Hyundai Kona (electric)

2020 150kW motor Hyundai Kona Premium 64kWh battery with an EVDB range of 245mi.


The car was acquired with a mismatched tyre on the rear.  Budget tyres represent more than 50% (£70) savings but (from watching YouTube videos) anecdotally make a 10% different to range. (20m/charge = > £1 every few weeks). But the grip differences can be dangerous (in wet conditions). The rear tyre that matched the front had an 1123 DOT date with around 1mm wear, so it was easy to replace the mismatched Mitchelin with a new 215/55R17 CI ECO CONTACT 6 94V @ £145 fully fitted from KwikFit (Dorking).  These tyres give a weight of 670x2=1340kg per axel, this more than sufficient to support the car's 1760kg. I have not fitted the XL version of this tyre.


The Battery is the single most expensive part of an EV - if buying second hand it's a good idea to use something like CarScanner with an ELM OBDII device to look at the state of the individual cell packs.

Health in November 2020

98 cell voltages at full charge General Battery Health

In November 2023 I charged the battery to 100% for a planned 140mile trip, I took these readings a few hours after that charge completed.

The difference between the lowest & highest voltage cells is only 0.02v - this is a good indication there are no "bad" packs. There are 294 cells in a 98s3p arrangement. The voltage measurements here are per each of the 98 resulting packs and the 4.12-4.14v volt range correctly represents around 91-95% charge!


With this car "range anxiety" isn't so much a thing, but "charge anxiety" is... in 10 times we've visited public charge points 3 of them find someone else confused about the system.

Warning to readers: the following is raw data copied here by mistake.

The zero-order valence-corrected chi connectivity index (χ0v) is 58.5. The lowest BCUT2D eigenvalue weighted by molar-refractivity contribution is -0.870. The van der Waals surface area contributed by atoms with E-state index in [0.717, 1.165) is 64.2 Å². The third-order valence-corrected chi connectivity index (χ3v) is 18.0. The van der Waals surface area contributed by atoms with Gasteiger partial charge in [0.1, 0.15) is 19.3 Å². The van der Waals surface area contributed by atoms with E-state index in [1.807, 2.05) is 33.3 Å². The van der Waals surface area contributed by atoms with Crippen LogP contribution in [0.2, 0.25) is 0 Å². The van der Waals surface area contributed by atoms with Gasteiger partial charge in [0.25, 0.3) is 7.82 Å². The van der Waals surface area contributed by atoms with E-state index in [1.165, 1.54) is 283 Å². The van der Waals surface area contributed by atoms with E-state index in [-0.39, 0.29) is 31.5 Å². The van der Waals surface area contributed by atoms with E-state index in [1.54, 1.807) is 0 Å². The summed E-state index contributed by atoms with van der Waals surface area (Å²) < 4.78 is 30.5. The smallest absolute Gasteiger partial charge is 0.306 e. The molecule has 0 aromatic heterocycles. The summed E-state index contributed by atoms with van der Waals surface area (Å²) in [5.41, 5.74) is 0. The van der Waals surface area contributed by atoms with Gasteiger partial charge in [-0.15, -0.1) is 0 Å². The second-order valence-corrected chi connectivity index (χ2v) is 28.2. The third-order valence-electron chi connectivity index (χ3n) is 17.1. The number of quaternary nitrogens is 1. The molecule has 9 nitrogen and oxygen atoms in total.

Publically, Type 2 and CCS

Blink EB Go! Connected Kerb

The public charge infrastructure is fragmented. Attempts at aggregating (like Zapmap) result in technology failures and confusion. I've found it more reliable to use specific apps for specific charge points, in Dorking the most useful are Blink and Connected Kerb, Connected Kerb is significantly cheaper, but there are many more blink chargers.

I have been able to use a GeniePoint charger (at Morissons in Tamworth) with only a contactless card. When I arrived the charger was inop, but a call to the UK local number on the device had a friendly person reboot it and it worked perfectly. This has also been the cheapest charge so far at 23.3p/kWh for a 45kW CCS charge! <-- actually this was only partially billed... the GeniePoint charge was 79.0p/kwh

Privately, on the granny charger

I was able to use a 10m extension lead from a 13amp socket without issue. I set the charger to limit to 6amps (around 1.2kW) and there was no heating observed in any of the equipment


Kona charge port

The charge port in the Kona is in the front bumper. The only place to store charging cables is in the boot. This is less than ideal from a proximity point-of-view and, once used in wintery UK conditions, the cable is wet and dirty which means having some kind of weather proof receptacle in the boot.

Looking on YouTube for Kona Frunk it turns out to be quite a trivial task to mount a £6 32l plastic tub from B&M Stores in the bonnet to create a Frunk to hold the Type2 and Granny chargers. Adding gas struts to the bonet for convienience is a must.

I followed an approximation of a few similar videos and have had no adverse effect in over a month, I was pleased to see Robert Bilodeau's video showing evidence that heat from the AC converter is not significant.


Much of the technical data cited on this page is from the Kona page.

OBDII scanner Data specific to my car is from an Android App (CarScanner) using an ELM OBDII reader, specifically I bought a Veepeak OBDCheck BLE Bluetooth OBD II scanner for £20 from a random ebay supplier.